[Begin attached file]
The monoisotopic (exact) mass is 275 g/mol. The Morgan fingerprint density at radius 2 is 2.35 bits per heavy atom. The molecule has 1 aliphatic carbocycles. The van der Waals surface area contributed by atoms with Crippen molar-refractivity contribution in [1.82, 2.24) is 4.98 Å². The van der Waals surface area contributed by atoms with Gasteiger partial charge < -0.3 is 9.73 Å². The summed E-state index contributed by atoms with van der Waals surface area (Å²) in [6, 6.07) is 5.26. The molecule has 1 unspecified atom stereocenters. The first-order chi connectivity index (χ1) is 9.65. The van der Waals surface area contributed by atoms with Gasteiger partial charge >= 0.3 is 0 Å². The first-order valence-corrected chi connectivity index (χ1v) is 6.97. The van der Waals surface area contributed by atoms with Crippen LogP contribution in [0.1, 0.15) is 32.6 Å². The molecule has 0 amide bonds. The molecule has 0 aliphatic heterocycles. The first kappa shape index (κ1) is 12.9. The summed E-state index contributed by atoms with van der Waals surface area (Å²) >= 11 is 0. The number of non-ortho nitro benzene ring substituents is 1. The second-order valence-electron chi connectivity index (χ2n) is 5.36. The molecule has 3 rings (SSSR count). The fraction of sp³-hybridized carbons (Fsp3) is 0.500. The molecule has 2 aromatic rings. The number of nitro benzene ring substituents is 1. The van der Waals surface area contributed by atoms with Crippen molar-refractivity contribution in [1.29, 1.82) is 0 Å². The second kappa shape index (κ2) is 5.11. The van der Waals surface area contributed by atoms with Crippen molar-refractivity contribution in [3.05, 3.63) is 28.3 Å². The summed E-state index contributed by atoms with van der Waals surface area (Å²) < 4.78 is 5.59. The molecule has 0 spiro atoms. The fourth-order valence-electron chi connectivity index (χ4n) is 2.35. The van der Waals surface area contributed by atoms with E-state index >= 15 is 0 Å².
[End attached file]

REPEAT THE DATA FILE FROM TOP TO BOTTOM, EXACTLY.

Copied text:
The monoisotopic (exact) mass is 275 g/mol. The Morgan fingerprint density at radius 2 is 2.35 bits per heavy atom. The molecule has 1 aliphatic carbocycles. The van der Waals surface area contributed by atoms with Crippen molar-refractivity contribution in [1.82, 2.24) is 4.98 Å². The van der Waals surface area contributed by atoms with Gasteiger partial charge < -0.3 is 9.73 Å². The summed E-state index contributed by atoms with van der Waals surface area (Å²) in [6, 6.07) is 5.26. The molecule has 1 unspecified atom stereocenters. The first-order chi connectivity index (χ1) is 9.65. The van der Waals surface area contributed by atoms with Gasteiger partial charge >= 0.3 is 0 Å². The first-order valence-corrected chi connectivity index (χ1v) is 6.97. The van der Waals surface area contributed by atoms with Crippen LogP contribution in [0.1, 0.15) is 32.6 Å². The molecule has 0 amide bonds. The molecule has 0 aliphatic heterocycles. The first kappa shape index (κ1) is 12.9. The summed E-state index contributed by atoms with van der Waals surface area (Å²) >= 11 is 0. The number of non-ortho nitro benzene ring substituents is 1. The second-order valence-electron chi connectivity index (χ2n) is 5.36. The molecule has 3 rings (SSSR count). The fraction of sp³-hybridized carbons (Fsp3) is 0.500. The molecule has 2 aromatic rings. The number of nitro benzene ring substituents is 1. The van der Waals surface area contributed by atoms with Crippen molar-refractivity contribution in [1.29, 1.82) is 0 Å². The second kappa shape index (κ2) is 5.11. The van der Waals surface area contributed by atoms with Crippen molar-refractivity contribution in [3.05, 3.63) is 28.3 Å². The summed E-state index contributed by atoms with van der Waals surface area (Å²) < 4.78 is 5.59. The molecule has 0 spiro atoms. The fourth-order valence-electron chi connectivity index (χ4n) is 2.35. The van der Waals surface area contributed by atoms with E-state index >= 15 is 0 Å².